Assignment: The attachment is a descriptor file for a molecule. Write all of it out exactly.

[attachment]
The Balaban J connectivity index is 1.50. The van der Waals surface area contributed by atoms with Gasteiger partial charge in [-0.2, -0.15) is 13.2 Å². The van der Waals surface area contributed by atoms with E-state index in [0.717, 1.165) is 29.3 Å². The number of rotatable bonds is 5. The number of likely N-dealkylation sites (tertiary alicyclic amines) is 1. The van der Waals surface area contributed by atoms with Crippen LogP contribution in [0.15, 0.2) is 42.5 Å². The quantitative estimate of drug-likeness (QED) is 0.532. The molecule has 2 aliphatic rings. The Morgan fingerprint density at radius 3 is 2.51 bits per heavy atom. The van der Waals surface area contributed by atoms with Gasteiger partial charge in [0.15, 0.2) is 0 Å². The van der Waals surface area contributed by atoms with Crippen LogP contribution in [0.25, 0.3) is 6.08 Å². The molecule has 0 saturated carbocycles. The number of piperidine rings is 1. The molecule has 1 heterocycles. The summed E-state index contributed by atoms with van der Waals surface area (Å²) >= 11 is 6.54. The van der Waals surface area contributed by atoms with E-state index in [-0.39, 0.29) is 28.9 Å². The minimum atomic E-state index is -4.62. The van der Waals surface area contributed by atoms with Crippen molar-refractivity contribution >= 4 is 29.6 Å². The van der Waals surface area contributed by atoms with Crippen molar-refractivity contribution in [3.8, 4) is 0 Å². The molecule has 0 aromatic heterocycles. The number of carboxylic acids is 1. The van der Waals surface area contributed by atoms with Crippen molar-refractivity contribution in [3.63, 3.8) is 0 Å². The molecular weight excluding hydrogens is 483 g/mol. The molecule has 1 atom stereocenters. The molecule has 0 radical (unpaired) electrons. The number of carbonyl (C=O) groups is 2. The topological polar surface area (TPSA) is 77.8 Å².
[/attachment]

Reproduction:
The Balaban J connectivity index is 1.50. The van der Waals surface area contributed by atoms with Gasteiger partial charge in [-0.2, -0.15) is 13.2 Å². The van der Waals surface area contributed by atoms with E-state index in [0.717, 1.165) is 29.3 Å². The number of rotatable bonds is 5. The number of likely N-dealkylation sites (tertiary alicyclic amines) is 1. The van der Waals surface area contributed by atoms with Crippen LogP contribution in [0.15, 0.2) is 42.5 Å². The quantitative estimate of drug-likeness (QED) is 0.532. The molecule has 2 aliphatic rings. The Morgan fingerprint density at radius 3 is 2.51 bits per heavy atom. The van der Waals surface area contributed by atoms with Gasteiger partial charge in [0.15, 0.2) is 0 Å². The van der Waals surface area contributed by atoms with Crippen LogP contribution in [0.25, 0.3) is 6.08 Å². The molecule has 0 saturated carbocycles. The number of piperidine rings is 1. The molecule has 1 heterocycles. The summed E-state index contributed by atoms with van der Waals surface area (Å²) >= 11 is 6.54. The van der Waals surface area contributed by atoms with E-state index in [-0.39, 0.29) is 28.9 Å². The minimum atomic E-state index is -4.62. The van der Waals surface area contributed by atoms with Crippen molar-refractivity contribution >= 4 is 29.6 Å². The van der Waals surface area contributed by atoms with Crippen molar-refractivity contribution in [3.8, 4) is 0 Å². The molecule has 0 aromatic heterocycles. The number of carboxylic acids is 1. The van der Waals surface area contributed by atoms with Crippen molar-refractivity contribution in [3.63, 3.8) is 0 Å². The molecular weight excluding hydrogens is 483 g/mol. The molecule has 1 atom stereocenters. The molecule has 0 radical (unpaired) electrons. The number of carbonyl (C=O) groups is 2. The topological polar surface area (TPSA) is 77.8 Å².